The Bee Maker


Children - Fantasy/Sci-Fi
198 Pages
Reviewed on 03/31/2019
Buy on Amazon

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Author Biography

Mobi Warren is a poet, translator, and retired math educator from San Antonio, Texas. She studied Ancient Greek at the University of Texas at Austin and holds a Masters degree in Multidisciplinary Sciences from the University of the Incarnate Word. In 1977, she sailed the South China Sea with a project to rescue Vietnamese refugees, the "boat people," and she is the translator of the children's book The Dragon Prince: Stories and Legends from Vietnam by the Buddhist monk Thich Nhat Hanh, as well as his biography of the Buddha, Old Path White Clouds. She has worked as a professional storyteller and as a puppeteer in an art museum and has taught mathematics to all grades from kindergarten to high school seniors. Her poems have been published in numerous anthologies and journals. The Bee Maker is her first novel.

    Book Review

Reviewed by Emily-Jane Hills Orford for Readers' Favorite

Can you imagine a life without fresh strawberries? Or even a life without honey? I can’t. The mere thought is very disturbing. But, then again, so is the thought of life without honeybees. If we lose our pollinators, and honeybees are very significant pollinators, then we will also lose a lot of the foods we love and take for granted.

Melissa lives in 2036. Her parents are academics. Divorced, her mother is far away working on archaeological digs in ancient Crete. Her father is an entomologist who specializes in honeybees. He searches for the last remaining hives and tries to rescue them, to help the dying honeybee population to rejuvenate itself. Melissa helps her father on his last honeybee rescue; she also helps him by making tiny origami bees in the hopes that her creations will assist in the re-population of honeybees. An epileptic child, Melissa suddenly experiences jumps back in time to the very archaeological site where her mother is excavating. The origami bees follow her and the events that follow in both time frames are astounding.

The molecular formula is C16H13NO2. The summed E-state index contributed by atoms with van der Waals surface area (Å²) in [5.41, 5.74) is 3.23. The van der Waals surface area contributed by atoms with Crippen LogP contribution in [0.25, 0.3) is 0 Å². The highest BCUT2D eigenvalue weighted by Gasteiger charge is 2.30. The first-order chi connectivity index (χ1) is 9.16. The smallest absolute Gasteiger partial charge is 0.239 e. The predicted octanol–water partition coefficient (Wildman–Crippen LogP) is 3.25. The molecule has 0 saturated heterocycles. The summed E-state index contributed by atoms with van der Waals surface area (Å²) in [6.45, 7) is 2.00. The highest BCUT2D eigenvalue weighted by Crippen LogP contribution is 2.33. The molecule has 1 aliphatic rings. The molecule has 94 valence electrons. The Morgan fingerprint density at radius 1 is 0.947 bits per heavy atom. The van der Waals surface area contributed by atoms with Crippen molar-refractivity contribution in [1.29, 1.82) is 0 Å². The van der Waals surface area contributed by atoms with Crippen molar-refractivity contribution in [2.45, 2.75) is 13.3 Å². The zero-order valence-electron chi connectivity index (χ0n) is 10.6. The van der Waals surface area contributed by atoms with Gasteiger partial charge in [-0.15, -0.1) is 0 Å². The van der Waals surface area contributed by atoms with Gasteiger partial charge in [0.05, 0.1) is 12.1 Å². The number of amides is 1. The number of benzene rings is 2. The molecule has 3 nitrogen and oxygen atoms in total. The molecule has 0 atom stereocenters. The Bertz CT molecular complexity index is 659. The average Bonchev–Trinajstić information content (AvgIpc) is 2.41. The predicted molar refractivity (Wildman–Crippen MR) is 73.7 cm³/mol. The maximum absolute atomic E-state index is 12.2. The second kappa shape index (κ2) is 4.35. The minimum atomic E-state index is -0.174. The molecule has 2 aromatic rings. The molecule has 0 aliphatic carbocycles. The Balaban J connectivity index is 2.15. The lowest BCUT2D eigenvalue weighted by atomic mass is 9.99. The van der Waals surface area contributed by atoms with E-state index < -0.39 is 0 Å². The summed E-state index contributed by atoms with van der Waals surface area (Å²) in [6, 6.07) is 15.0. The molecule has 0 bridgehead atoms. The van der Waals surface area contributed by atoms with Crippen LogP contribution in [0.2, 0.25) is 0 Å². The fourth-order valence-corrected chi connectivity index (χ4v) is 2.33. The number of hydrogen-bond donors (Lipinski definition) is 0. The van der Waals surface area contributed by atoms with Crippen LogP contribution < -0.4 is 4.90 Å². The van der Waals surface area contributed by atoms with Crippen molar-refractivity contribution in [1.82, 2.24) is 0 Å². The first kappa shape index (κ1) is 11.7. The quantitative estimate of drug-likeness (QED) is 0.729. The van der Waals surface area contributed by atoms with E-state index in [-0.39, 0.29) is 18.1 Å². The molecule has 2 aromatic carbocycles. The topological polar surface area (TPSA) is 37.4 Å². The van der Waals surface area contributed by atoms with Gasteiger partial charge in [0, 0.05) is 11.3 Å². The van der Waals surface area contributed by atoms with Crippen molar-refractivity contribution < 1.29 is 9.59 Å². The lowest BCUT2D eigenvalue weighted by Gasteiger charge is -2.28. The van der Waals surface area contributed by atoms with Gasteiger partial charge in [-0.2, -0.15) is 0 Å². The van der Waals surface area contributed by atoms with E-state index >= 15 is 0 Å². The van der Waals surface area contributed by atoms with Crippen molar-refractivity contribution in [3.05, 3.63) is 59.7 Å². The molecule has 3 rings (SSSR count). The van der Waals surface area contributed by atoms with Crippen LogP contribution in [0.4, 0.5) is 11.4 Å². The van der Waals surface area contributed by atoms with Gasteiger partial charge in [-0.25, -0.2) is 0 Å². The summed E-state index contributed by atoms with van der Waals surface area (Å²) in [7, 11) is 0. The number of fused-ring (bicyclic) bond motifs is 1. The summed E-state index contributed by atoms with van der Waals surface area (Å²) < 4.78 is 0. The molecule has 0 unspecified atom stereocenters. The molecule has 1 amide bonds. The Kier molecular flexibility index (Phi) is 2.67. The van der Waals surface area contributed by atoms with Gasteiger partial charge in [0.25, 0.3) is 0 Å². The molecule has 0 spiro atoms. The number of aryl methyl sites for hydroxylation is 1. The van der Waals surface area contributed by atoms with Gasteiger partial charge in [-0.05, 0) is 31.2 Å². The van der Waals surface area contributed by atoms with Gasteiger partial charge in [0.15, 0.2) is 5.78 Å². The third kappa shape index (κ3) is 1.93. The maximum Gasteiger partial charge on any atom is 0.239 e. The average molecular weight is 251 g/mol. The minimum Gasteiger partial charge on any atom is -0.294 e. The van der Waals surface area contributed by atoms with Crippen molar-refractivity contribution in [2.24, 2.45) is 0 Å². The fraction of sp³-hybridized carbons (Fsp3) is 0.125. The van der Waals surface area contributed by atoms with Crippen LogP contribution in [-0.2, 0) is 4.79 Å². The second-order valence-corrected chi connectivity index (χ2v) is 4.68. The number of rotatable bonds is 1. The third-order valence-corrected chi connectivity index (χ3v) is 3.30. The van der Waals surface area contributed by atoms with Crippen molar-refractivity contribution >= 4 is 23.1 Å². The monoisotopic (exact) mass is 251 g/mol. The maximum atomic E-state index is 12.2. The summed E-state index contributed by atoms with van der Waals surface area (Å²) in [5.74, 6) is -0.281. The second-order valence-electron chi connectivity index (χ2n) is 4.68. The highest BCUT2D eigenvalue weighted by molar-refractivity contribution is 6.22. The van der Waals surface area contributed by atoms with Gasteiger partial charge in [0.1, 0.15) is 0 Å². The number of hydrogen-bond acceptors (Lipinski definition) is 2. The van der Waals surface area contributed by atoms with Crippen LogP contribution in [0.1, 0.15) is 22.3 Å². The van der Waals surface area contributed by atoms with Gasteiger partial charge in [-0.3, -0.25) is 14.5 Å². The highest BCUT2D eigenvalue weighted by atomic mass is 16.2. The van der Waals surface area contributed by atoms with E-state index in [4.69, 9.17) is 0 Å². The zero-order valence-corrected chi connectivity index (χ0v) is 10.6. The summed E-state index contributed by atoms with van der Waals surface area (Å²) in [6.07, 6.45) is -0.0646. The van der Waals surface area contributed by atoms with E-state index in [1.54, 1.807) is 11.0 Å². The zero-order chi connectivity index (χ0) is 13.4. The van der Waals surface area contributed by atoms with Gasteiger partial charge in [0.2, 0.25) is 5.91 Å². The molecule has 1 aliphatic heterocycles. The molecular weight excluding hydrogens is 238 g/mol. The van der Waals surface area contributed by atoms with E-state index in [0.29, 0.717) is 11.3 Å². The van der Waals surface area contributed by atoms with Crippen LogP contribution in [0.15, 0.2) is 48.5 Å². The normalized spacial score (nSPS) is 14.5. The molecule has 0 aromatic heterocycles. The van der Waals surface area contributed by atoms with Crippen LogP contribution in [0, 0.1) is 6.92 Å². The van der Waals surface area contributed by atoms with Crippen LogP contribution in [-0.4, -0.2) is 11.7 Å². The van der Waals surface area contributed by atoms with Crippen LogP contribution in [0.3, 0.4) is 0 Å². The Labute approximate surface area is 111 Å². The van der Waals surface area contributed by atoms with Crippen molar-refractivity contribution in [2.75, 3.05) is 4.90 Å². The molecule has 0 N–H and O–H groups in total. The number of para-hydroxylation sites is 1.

Mobi Warren’s The Bee Maker is astoundingly brilliant. In an era where we continue to take our planet for granted and we choose to avoid the warning signs of over-pesticide use and its effects on our much-needed pollinators, it takes a story such as this to make us take notice and put plans into action before it really is too late. Melissa’s story is less than fifty years in the future. It could very well be our story as well. The plot is well developed, in both time frames, and the jump between times is cleverly articulated. The characters are realistic and well developed. This is a powerful story with a very profound message: save the honeybees!

Jack Magnus

The Bee Maker is a science fiction novel for children, preteens and young adults written by Mobi Warren. The honeybees were nearly all extinct by the year 2036. Melissa’s dad, Dr. Paul Bui, a honeybee communications specialist, had tracked down a hive still thriving in an almond orchard in Yolo County, California. He, Melissa and her small dog, Hermes, would be relocating to Benefit, Texas where he would be working with other scientists in Benefit College. Melissa hated the idea. She hadn’t been consulted as usual, and felt, not for the first time, that her dad was not terribly concerned about how she felt about things. Melissa’s hands found comfort in the folds and edges her practiced fingers created as she made an origami honeybee while her father boxed the hive. Then she heard the music, a flute, she thought, and she could sense the sadness emanating from the melody. Her dad’s face suddenly appeared in her vision, and she heard Hermes whining uneasily. She had blanked out again. She hated that. The kids and teachers in middle school treated her as if she were weird or different, calling her ‘statue girl.’ Epilepsy was not something she ever wanted to deal with again, and the medications she had finally stopped taking had made her feel so sluggish and out of it. Melissa was determined not to go on them ever again.